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Action Research and Organizational Development

What is Organization Development?

A Traditional Definition

Like many relatively long-standing fields, the members of each are constantly discussing what their field really is. However, the following definition is standard and often used as the starting point for further discussions about the definition of Organization Development.

“Organization Development is an effort planned, organization-wide, and managed from the top, to increase organization effectiveness and health through planned interventions in the organization’s ‘processes,’ using behavioral-science knowledge.” 
— Beckhard, “Organization development: Strategies and Models”, Reading, MA: Addison-Wesley, 1969, p. 9.

Some More Modern Definitions

Today’s organizations operate in a rapidly changing environment. Consequently, one of the most important assets for an organization is the ability to manage change — and for people to remain healthy and authentic. Consider the following definition of Organization Development:

“Organization Development is the attempt to influence the members of an organization to expand their candidness with each other about their views of the organization and their experience in it, and to take greater responsibility for their own actions as organization members. The assumption behind Organization Development is that when people pursue both of these objectives simultaneously, they are likely to discover new ways of working together that they experience as more effective for achieving their own and their shared (organizational) goals. And that when this does not happen, such activity helps them to understand why and to make meaningful choices about what to do in light of this understanding.” 
— Neilsen, “Becoming an Organization Development Practitioner”, Englewood Cliffs, CA: Prentice-Hall, 1984, pp. 2-3.

Experts might agree that the following definitions of Organization Development represent the major focus and thrust of many of today’s Organization Development practitioners.

“Organization Development is a system-wide application of behavioral science knowledge to the planned development and reinforcement of organizational strategies, structures, and processes for improving an organization’s effectiveness.”
— Cummings and Worley, “Organization Development and Change”, Sixth Edition, South-Western Publishing, 1997, p.2.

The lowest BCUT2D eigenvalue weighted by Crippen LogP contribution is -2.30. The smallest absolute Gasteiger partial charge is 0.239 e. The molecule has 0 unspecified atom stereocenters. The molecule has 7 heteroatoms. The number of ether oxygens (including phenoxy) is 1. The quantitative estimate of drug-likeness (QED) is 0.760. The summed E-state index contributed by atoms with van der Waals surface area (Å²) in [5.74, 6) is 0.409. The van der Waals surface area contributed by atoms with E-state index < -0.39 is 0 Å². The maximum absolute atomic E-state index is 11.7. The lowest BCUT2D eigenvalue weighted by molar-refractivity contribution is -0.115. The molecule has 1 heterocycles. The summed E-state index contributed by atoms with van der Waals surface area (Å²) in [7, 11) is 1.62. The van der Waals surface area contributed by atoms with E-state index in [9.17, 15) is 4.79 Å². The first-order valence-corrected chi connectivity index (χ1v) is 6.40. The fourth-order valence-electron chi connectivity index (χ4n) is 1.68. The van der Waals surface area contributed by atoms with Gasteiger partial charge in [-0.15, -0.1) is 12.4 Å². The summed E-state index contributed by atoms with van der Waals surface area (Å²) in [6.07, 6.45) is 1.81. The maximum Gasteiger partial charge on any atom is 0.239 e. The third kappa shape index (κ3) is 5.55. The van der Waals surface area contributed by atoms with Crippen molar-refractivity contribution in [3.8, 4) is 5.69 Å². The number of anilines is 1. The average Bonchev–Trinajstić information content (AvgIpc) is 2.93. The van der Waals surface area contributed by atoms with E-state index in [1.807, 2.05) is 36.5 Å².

“Organization Development is a body of knowledge and practice that enhances organizational performance and individual development, viewing the organization as a complex system of systems that exists within a larger system, each of which has its own attributes and degrees of alignment. Organization Development interventions in these systems are inclusive methodologies and approaches to strategic planning, organization design, leadership development, change management, performance management, coaching, diversity, and work/life balance.”
— Matt Minahan, MM & Associates, Silver Spring, Maryland

Organization Development Practitioners as “Organizational Physicians”?

There is a complex integration of various systems in an organization. Likewise, there is a complex integration in the human body. Therefore, when trying to understand the field of Organization Development, it might be useful to compare aspects of the field of Organization Development to aspects of the field of medicine.

For example, the study of the theories and structures of organizations (often in courses called “organizational theory”) is somewhat similar to the study of anatomy and physiology of human systems. Similarly, the study of organizational behavior is somewhat similar to the study of psychology and sociology in human systems.

So in Organization Development, its practitioners might be considered to be “organizational physicians” intending to improve the effectiveness of the organization by:

  1. Establishing relationships with key personnel in the organization (sometimes occurring in phases called “start-up”, “entering” and/or “contracting” with the client organization);
  2. Researching and evaluating systems in the organization to understand dysfunctions and/or goals of the systems in the organization (“diagnosing” the systems in the organization);
  3. Identifying approaches (or “interventions”) to improve the effectiveness of the organization and its people;
  4. Applying approaches to improve effectiveness (methods of “planned change” in the organization); and
  5. Evaluating the ongoing effectiveness of the approaches and their results.